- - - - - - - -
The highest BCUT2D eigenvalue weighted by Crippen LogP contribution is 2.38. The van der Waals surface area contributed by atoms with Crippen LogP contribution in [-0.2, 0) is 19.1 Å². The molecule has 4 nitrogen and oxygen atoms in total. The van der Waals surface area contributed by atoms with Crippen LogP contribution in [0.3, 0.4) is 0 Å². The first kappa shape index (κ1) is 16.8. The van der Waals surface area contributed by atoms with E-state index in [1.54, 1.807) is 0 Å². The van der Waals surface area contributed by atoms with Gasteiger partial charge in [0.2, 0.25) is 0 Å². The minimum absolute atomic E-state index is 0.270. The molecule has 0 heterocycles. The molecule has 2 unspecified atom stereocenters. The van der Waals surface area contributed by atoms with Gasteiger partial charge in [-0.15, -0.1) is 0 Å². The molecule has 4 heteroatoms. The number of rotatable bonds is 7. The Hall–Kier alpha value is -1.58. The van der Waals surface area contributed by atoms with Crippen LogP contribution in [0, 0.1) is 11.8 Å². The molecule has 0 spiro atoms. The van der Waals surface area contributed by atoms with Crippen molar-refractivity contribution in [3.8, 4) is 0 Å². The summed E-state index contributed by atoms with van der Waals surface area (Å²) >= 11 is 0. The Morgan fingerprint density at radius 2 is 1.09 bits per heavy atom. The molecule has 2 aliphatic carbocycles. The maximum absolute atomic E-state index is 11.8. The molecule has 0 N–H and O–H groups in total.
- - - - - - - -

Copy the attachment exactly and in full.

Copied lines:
The highest BCUT2D eigenvalue weighted by Crippen LogP contribution is 2.38. The van der Waals surface area contributed by atoms with Crippen LogP contribution in [-0.2, 0) is 19.1 Å². The molecule has 4 nitrogen and oxygen atoms in total. The van der Waals surface area contributed by atoms with Crippen LogP contribution in [0.3, 0.4) is 0 Å². The first kappa shape index (κ1) is 16.8. The van der Waals surface area contributed by atoms with E-state index in [1.54, 1.807) is 0 Å². The van der Waals surface area contributed by atoms with Gasteiger partial charge in [0.2, 0.25) is 0 Å². The minimum absolute atomic E-state index is 0.270. The molecule has 0 heterocycles. The molecule has 2 unspecified atom stereocenters. The van der Waals surface area contributed by atoms with Gasteiger partial charge in [-0.15, -0.1) is 0 Å². The molecule has 4 heteroatoms. The number of rotatable bonds is 7. The Hall–Kier alpha value is -1.58. The van der Waals surface area contributed by atoms with Crippen LogP contribution in [0, 0.1) is 11.8 Å². The molecule has 0 spiro atoms. The van der Waals surface area contributed by atoms with Crippen molar-refractivity contribution in [3.8, 4) is 0 Å². The summed E-state index contributed by atoms with van der Waals surface area (Å²) >= 11 is 0. The Morgan fingerprint density at radius 2 is 1.09 bits per heavy atom. The molecule has 2 aliphatic carbocycles. The maximum absolute atomic E-state index is 11.8. The molecule has 0 N–H and O–H groups in total.